March 10, 2010
The Philosophic Roots of Eco-TheologyBy Daniel H. Fernald
Man-made global warming (AGW) is and always has been a complete and utter fraud, but the battle is far from over. There remains, however, the question of origins. Or, as David Byrne might put it, "Where?! How...did...I...get...here?!"
The philosophic roots of Eco-Theology are both deep and strong -- so much so, in fact, that only an axe aimed directly and confidently at the roots will keep this eidetic weed from re-asserting itself like intellectual kudzu.
The main root is relativism (specifically, "epistemological relativism"), from which extend, first, the modernist elevation of autonomous reason to supreme status, and second, the postmodern abandonment of reason altogether.
Relativism has been with us since at least the 5th century B.C., when the Greek sophist Protagoras claimed: "Man is the measure of all things: of things which are, that they are, and of things which are not, that they are not." That is, the truth is what we make it. Such a man-centered philosophy cannot help but mire itself in self-referential relativism due to the absence of any transcendent standard.
The growing impatience of late medieval and early Renaissance thinkers with the Scholastic method favored by the Roman Catholic Church and its many schools led at last to an intellectual revolt best exemplified by Rene Descartes' Discourse on the Method (1637) and his Meditations on First Philosophy (1641).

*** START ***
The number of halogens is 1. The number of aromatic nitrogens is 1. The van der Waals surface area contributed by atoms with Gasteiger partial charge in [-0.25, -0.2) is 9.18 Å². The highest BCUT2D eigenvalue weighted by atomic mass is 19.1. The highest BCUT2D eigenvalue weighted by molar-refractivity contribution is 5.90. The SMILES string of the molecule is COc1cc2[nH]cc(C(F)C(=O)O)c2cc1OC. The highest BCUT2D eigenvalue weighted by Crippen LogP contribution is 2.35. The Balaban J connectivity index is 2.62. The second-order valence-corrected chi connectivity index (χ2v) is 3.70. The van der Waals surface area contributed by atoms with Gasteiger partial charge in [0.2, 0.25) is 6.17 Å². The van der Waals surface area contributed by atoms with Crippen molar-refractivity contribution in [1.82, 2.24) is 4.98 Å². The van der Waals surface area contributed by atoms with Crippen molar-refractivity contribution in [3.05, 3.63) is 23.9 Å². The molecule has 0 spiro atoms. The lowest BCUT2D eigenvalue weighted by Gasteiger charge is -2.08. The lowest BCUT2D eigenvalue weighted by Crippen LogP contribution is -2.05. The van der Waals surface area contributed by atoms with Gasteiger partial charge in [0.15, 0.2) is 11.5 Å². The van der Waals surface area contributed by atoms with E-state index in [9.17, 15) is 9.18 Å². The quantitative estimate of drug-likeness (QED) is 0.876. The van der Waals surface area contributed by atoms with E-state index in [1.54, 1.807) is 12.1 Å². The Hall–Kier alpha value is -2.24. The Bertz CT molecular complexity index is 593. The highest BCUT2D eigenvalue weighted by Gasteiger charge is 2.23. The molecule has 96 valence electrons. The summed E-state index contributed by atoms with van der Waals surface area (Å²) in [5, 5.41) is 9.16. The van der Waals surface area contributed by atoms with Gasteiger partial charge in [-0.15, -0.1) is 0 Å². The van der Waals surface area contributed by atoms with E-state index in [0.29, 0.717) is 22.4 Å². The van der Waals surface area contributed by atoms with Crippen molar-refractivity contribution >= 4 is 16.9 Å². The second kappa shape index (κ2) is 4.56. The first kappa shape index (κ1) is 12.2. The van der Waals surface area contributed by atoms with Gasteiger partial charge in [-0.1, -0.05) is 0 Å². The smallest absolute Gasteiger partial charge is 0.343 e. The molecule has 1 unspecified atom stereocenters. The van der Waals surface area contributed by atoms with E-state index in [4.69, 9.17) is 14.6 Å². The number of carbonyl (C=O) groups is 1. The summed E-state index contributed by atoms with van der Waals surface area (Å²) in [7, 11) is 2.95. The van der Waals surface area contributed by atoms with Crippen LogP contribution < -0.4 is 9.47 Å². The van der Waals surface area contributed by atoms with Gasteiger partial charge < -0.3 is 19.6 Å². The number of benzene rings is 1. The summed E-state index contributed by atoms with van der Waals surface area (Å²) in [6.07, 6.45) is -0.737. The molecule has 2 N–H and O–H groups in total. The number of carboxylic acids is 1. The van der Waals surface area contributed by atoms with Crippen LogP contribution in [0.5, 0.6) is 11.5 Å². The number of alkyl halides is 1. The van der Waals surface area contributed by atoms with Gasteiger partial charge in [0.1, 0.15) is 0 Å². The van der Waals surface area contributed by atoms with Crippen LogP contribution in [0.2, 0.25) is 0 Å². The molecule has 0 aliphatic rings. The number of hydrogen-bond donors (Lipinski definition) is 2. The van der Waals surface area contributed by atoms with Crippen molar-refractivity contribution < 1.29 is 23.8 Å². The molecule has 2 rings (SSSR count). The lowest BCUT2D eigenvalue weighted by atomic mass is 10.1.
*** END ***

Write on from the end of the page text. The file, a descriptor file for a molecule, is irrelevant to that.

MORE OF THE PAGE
In a return to ancient Greek sophistry, Descartes made the human mind the measure of all things and reduced God to a mere guarantor, an epistemological "co-signer" of sorts, whose sole substantive role was to assure the truth of whatever Descartes perceived "clearly and distinctly."
Think of it this way: God becomes the Federal Reserve, with Descartes as Ben Bernanke.
The following century, along came the celebrated Prussian Immanuel Kant. Kant agreed on the primacy of pure reason but amended Descartes by adding a kind of semi-empirical approach that vaguely resembles what we would call "science."
Unfortunately, Kant -- who was no relativist himself -- ended up giving great impetus to relativism by making knowledge of certain objects impossible, in principle and in fact. He divided objects into "phenomena" (things we can perceive) and "noumena" (things we can't). In his view, there are things that can't be known -- ever -- and we can't even distinguish the "known unknowns" from "unknown unknowns" (with apologies to Donald Rumsfeld). Thus, this good-hearted, well-meaning professor unwittingly caused further erosion to the foundations of knowledge.
Here's the money quote. In an attempt to square his odd little circle, Kant wrote that when his perception of an object and the object itself could not be reconciled, "objects must conform to our knowledge."
Yes, you read that right. Kant believed that if his knowledge of an object ever seemed to be wrong, it was the object that was "wrong" rather than his knowledge.
(This should strike the reader as familiar. How many times have the eco-faithful assured us that it is irrelevant how many errors are found in the latest UN/IPCC/CRU report since the "consensus" formulated by our intellectual betters has already determined that the theory is correct?)